One other image pattern that was used but not with a great extent, was that of sleep. Used in the play in order to almost create a “guilty” sense coming from Macbeth and Lady Macbeth, with the sleep walking of Lady Macbeth and the not sleeping from Macbeth. “Nature seems dead, and wicked dreams abuse the curtain’d sleep.” (II,i,57-58) showing Macbeth’s inability to sleep, and his apprehension of the things that are to come. “Methought I heard a voice cry Sleep no more! Macbeth does murder sleep the innocent sleep,” (II,ii,34-35), repeats that same feeling of guilt. Also in the sleep walking of Lady Macbeth you get the feeling that she is showing some signs of remorse towards her actions, “The thane of Fife had a wife; where is she now?” (V,i,36) describes Lady Macbeth’s remorse and concerns over what she’s done.

The image of blood which is probably the most common throughout the play, helping to create a mood of horror and death that draws Macbeth and Lady Macbeth into their own guilt. At first the image of blood is almost set out to be the more “honorable” thing when Duncan says, “What bloody man is that?” (I,ii,1) just put that soldier upon a pedestal showing the honor in dying for your king. Shortly after the reference between blood and honor is made it seems to turn just as quickly as it started and become dishonorable Lady Macbeth starts this off when she asks the spirits to “make thick my blood,”.(II,i) What she is saying by this, is that she wants to make herself insensitive and remorseless for the deeds which she is about to commit. Lady Macbeth knows that the evidence of blood is a treacherous symbol, and knows it will deflect the guilt from her and Macbeth to the servants when she says “smear the sleepy grooms with blood.”,(II,ii,48-9) and “If he do bleed, I’ll gild the faces of the grooms withal, for it must seem their guilt.”(II,ii,56-580 When Banquo states “and question this most bloody piece of work,”(II,iii,146) and Ross says “is’t known who did this more than bloody deed?”(II,iv,27), they are both inquiring as to who performed the treacherous acts upon Duncan. When Macbeth is speaking about Malcolm and Donalbain, he refers to them as “bloody cousins” (III,i,34)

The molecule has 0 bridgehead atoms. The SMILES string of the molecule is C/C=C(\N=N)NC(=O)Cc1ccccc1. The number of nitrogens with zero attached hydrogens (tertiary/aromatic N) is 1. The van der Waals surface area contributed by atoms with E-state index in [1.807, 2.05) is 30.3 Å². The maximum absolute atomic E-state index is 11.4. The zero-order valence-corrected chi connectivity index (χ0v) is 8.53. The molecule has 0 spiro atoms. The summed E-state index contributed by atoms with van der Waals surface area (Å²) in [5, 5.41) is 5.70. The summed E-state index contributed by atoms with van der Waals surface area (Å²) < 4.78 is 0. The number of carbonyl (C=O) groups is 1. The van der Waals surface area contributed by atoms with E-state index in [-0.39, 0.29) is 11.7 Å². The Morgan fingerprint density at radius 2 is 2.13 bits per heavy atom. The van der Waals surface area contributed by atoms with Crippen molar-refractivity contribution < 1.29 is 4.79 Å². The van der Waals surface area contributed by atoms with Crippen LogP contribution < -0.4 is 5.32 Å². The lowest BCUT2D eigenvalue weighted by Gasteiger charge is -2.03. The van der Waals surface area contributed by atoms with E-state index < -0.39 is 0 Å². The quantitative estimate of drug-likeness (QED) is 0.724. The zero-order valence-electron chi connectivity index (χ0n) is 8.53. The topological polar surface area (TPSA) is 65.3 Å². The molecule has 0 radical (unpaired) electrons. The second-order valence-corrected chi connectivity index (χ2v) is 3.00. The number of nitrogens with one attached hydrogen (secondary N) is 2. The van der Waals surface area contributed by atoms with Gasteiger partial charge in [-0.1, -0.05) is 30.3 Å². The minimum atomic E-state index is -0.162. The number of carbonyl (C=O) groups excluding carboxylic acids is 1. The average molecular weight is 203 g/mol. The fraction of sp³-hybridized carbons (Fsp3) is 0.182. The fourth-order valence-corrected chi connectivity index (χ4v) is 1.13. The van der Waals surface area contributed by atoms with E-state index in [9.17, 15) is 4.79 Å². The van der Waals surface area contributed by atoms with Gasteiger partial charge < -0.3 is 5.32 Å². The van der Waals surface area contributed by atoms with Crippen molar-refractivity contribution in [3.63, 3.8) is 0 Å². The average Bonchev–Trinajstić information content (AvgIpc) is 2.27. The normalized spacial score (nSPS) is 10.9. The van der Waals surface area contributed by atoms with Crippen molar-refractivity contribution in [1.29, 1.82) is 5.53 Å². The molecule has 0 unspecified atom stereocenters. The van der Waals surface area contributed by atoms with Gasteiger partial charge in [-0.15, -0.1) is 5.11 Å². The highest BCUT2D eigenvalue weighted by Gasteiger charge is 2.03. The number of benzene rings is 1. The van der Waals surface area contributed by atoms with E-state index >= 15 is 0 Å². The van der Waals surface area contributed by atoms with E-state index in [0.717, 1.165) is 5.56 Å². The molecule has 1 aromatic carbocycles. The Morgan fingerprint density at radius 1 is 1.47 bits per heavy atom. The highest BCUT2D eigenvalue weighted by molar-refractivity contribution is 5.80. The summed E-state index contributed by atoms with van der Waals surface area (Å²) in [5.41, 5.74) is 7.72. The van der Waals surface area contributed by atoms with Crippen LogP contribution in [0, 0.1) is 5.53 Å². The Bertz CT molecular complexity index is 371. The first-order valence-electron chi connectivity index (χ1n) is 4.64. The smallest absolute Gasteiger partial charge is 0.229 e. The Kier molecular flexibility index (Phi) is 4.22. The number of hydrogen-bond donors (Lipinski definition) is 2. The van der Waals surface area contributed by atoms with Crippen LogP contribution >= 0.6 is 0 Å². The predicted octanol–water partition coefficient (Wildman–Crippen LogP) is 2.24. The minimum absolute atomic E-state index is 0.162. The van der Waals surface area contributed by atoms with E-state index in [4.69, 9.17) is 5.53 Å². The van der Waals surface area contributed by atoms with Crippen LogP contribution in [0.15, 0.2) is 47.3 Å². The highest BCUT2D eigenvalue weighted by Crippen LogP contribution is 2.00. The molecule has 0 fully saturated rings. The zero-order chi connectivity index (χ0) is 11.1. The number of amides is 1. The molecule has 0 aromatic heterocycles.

Shakespeare uses these images as well as his usual finesse of the iambic pentameter to create a very intriguing plot with many twists and turns brought on by the differences in characters, the changing of characters, as well as just those woven into the plot line. Going from the highest honored man to being killed for treason to the same king he once fought for shows the great tragedy of the play, Macbeth, “To-morrow, and To-morrow, and To-morrow, creeps in this petty place from day to day, to the last syllable of recorded time;…”(V,v,21-23) this, Macbeth’s most famous line, shows a little sadness from himself towards his actions, now as he realizes that his end is inevitable.